This shared heritage…one of peace, one of guidance from our loving Shepherd, one of love. The transcendence of His message and His greatness, the gift of Himself, all that came before Him and all that continued after His earthly life – that connectedness is what takes me over and calms my spirit when I take time to stop and think on it. I know He is here, near to me. I know I can find Him in the most subtle places and subtle ways. Turning my eyes and heart to Him means I can detect His presence just under the surface, when so many other things or people distract me away from Him or drowns Him out.
The eagerness we pick up on when the angels arrive to announce His birth to the shepherds, the eagerness of the Wise Men to get there and honor Him, is the same eagerness I feel for Him today. Now more than ever, should we be eager for Him, with an unquenchable thirst. If we are truly His light in this ever darkening world, what better time than this time of year to outwardly yearn for Him and yearn to be more like Him as we remember His coming, the start of His great rescue plan?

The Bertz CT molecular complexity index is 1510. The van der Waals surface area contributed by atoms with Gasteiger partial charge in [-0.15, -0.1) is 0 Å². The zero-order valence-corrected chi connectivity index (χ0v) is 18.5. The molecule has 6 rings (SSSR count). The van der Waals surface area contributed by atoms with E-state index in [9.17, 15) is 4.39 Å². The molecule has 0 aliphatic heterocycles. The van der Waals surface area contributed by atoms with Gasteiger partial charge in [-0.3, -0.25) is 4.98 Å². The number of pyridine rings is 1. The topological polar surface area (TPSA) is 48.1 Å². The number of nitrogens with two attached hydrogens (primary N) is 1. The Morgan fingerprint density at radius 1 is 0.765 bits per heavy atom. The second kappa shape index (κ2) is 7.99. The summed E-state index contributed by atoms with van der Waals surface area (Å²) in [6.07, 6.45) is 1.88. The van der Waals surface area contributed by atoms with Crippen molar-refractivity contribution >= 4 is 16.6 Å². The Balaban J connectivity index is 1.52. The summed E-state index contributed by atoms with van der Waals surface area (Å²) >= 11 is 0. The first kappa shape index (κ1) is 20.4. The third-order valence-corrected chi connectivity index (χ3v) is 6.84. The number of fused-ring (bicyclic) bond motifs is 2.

Like moths to the flame of His light, as His followers may we ever draw nearer to Him. Wherever we are in our faith walk, He lets us choose. He’s not a dictator. He gives us the choice because He loves us. If we are awakened in Him, then we will choose Him. We will be His light to our world for folks much farther away from His flame. If we can do that, then we will help them draw nearer and know our Heavenly Father. I can feel that warmth around me, when I’m attentive to it. My hope is that others can pick up on that warmth radiating from me to them, and that they will be eager to seek it out as well, flittering ever closer to light ahead.